Introduction to Machine Learning with Spark ML – II

In the earlier post, we went over some concepts regarding Machine Learning done with Spark ML. Here are primarily 2 types of objects relating to machine learning we saw:

  1. Transformers: Objects that took a DataFrame, changed something in it and returned a DataFrame. The method used here was “transform”.
  2. Estimator: Objects that are passed in a DataFrame and would apply an algorithm on it to return a transformer. E.g. GBTClassifier. We used the “fit” function to apply the algorithm on the Dataframe.

In our last example of predicting income level using Adult dataset, we had to change our input dataset to a format that is suitable for machine learning. There was a sequence of changes we had done e.g. converting categorical variables to numeric, One Hot Encoding & Assembling the columns in a single column. Everytime there is additional data available (which will be numerous times), we will need to do these steps again and again.

In this post, we will introduce a new Object that organises these steps in sequence that can be run as many times as needed and it is called the Pipeline. The Pipeline chains together various transformers and estimators in sequence. While we could do the machine learning without the Pipeline, it is a standard practice to put the sequence of steps in a Pipeline. Before we get there, let’s try to add an additional step in fixing our pipeline and that is to identify and remove Null data. This is indicated in our dataset as ‘?’.

To know how many null values exist let’s run this command:

from pyspark.sql.functions import isnull, when, count, col[count(when(isnull(c), c)).alias(c) for c in adultDF.columns]).show()

The result shows that there are no null values. Inspecting the data, we see that null values have been replaced with “?”. We would need to remove these rows from our dataset. We can replace the ? with null values as follows:

adultDF = adultDF.replace('?', None)

Surprisingly this doesn’t change the ? values. It appeared that the ? is padded with some spaces. So we will use the when and trim function as follows:

from pyspark.sql.functions import isnull, when, count, col,trim
adultDF =[when(trim(col(c))=='?',None).otherwise(col(c)).alias(c) for c in adultDF.columns])

This replaces ? will null that we can now drop from our dataframe using dropna() function. The number of rows remaining are now 30,162.

Now let’s organise these steps in a Pipeline as follows:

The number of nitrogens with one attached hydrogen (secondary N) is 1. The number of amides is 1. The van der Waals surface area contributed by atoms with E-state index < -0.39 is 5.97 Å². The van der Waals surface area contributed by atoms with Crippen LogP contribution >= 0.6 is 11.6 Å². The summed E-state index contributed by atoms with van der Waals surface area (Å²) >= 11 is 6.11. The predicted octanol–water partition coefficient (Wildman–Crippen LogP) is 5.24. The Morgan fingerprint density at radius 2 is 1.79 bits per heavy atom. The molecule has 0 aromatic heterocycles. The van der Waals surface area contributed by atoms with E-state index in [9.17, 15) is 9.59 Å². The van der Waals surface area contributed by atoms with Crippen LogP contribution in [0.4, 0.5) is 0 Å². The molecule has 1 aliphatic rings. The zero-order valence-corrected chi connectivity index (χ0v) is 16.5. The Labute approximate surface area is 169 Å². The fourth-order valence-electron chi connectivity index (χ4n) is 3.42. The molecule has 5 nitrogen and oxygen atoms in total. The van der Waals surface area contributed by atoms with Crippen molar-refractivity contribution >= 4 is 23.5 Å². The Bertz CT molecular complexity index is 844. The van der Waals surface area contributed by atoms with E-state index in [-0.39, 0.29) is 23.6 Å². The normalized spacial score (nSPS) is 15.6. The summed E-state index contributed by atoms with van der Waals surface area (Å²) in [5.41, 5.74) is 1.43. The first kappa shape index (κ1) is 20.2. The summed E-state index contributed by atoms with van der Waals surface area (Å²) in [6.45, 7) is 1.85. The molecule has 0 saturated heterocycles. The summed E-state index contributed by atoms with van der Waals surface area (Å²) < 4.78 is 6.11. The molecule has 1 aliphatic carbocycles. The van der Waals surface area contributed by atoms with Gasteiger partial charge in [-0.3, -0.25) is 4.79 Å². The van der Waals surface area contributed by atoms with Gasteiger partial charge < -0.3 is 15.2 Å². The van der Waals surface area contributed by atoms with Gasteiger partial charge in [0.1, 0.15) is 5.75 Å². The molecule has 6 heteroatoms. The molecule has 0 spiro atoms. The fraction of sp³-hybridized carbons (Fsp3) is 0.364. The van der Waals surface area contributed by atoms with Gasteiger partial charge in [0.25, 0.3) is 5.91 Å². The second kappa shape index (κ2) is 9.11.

from import Pipeline

adultPipeline = Pipeline(stages = [wcindexer,eduindexer,maritalindexer,occupationindexer,relindexer,raceindexer,sexindexer,nativecountryindexer,categoryindexer,ohencoder,colvectors])

The stages list contains all the transformers we used to convert raw data into dataset ready for machine learning. This includes all the StringIndexers, OneHotEncoder and VectorAssembler. Next, the process of defining the GBTClassifier and BinaryClassificationEvaluator remains the same as in the earlier post. You can now include the GBTClassfier in the pipeline as well and run the fit() on this pipeline with train dataset as follows:

adultMLTrainingPipeline = Pipeline(stages = [adultPipeline,gbtclassifier])
gbmodel  =

However, we can perform another optimization at this point. The model currently trained is based of a random split of values from the dataset. Cross Validation can help generalise the model even better by determining best parameters from a list of parameters and do it by creating more than one train and test datasets (called as folds). The list of parameters are supplied as ParamGrid as follows:

from import CrossValidator, ParamGridBuilder

paramGrid = ParamGridBuilder()\
  .addGrid(gbtclassifier.maxDepth, [2, 5])\
  .addGrid(gbtclassifier.maxIter, [10, 100])\

# Declare the CrossValidator, which performs the model tuning.
cv = CrossValidator(estimator=gbtclassifier, evaluator=eval, estimatorParamMaps=paramGrid)

The cross validator object takes the estimator, evaluator and the paramGrid objects. The pipeline will need to be modified to use this cross validator instead of the classifier object we used earlier as follows:

adultMLTrainingPipeline = Pipeline(stages = [adultPipeline,gbtclassifier])

adultMLTrainingPipeline = Pipeline(stages = [adultPipeline,cv])

With these settings, the experiment ran for 22 mins and the evalution result came out to be 91.37% area under RoC.


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